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Andrea's column: A taxing situation

It's that time of year again. My mind should be on Easter or spring, but the only thing whirling about in my brain is taxes, taxes and more taxes. Not because I don't want to pay them but because I can't stand all the work involved before I write out the check.

The dining room table is covered with small plastic bins filled with receipts, bills, W-2 forms and canceled checks. Calendars and multi-colored Post-it notes, too. All had been in one large catch-all tub that was winnowed into smaller categories -- medical expenses, business expenses, charitable giving and those related to our home office.

It's my job to find every deduction, make a list of each item and get it to the accounting firm that figures it all out and tells us how much to pay. As always, time is running out because, once again, I failed to keep the promise I make to myself on the first day of the year. The promise to work on the tax stuff every quarter.

If I had honored my pledge, when the envelopes marked "Important Tax Documentation" arrived I could have sent everything to the tax preparers. Six weeks ago, for sure. Now, the pressure is on and the threat of having to ask for an extension hangs over my head and disrupts my sleep as it does every year at this time.

My fear is that putting it off will call attention to our returns and launch a red flag and cause an audit. No, thank you. I was audited 25 years ago. Not fun. I had (accidentally) deducted a child care expense that was not allowed and thought I would have to engage Perry Mason to plead my case.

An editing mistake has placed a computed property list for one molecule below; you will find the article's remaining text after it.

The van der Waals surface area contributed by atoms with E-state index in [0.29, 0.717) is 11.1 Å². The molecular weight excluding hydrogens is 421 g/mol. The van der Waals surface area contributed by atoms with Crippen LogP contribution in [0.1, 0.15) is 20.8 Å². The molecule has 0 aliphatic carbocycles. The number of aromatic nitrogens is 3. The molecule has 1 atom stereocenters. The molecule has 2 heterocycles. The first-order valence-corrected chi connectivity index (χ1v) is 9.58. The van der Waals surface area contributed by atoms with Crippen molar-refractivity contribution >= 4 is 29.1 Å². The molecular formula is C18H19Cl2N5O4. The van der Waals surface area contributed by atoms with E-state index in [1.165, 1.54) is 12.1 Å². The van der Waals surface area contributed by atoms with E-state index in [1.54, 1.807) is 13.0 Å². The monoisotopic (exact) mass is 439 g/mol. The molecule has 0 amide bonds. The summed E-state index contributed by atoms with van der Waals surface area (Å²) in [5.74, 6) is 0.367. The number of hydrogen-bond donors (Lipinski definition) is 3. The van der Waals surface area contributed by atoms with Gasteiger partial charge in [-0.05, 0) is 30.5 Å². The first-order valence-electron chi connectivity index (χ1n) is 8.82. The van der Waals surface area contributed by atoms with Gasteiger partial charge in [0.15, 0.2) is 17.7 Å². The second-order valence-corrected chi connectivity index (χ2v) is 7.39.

Earlier this week, I spent an entire day surrounded by every piece of paper we had thrown into the tax tub. When my husband returned from running errands, I was in attack mode. "Why can't you write out a check so it's legible?" I asked. "What does this say?" He squinted, turned it one way and another and admitted he had no clue.

Then he asked if I needed any help. I harrumphed and turned him down. We tried that a couple of years ago. Sitting across from each other on a Sunday, we went through the papers we had saved the preceding year. I explained my system to him and he said, "Got it."

Every 10 seconds, or so, he interrupted my process with a question. Over and over, I answered him and over and over he asked the same thing but in a different form. I asked a lot of questions that day, too. All because his hand writing resembles a toddler's finger painting.

After everything was organized and I thought the hardest part was over, I realized none of it was from the first five months of the year. Hadn't been in the container and was nowhere to be found. I yelled, screamed, cried. "I wonder where we put it?" my spouse asked.

"We? We?" I asked "What's this "we" stuff?" An hour later, he found another tub on the shelf of the office closet. He wondered why "we" had put it there instead of where we have kept everything IRS-related for the past 11 years. I wanted to suggest we dust the receptacle for fingerprints but by then, he wasn't in the right mood. Neither was I. Besides, the clock was ticking.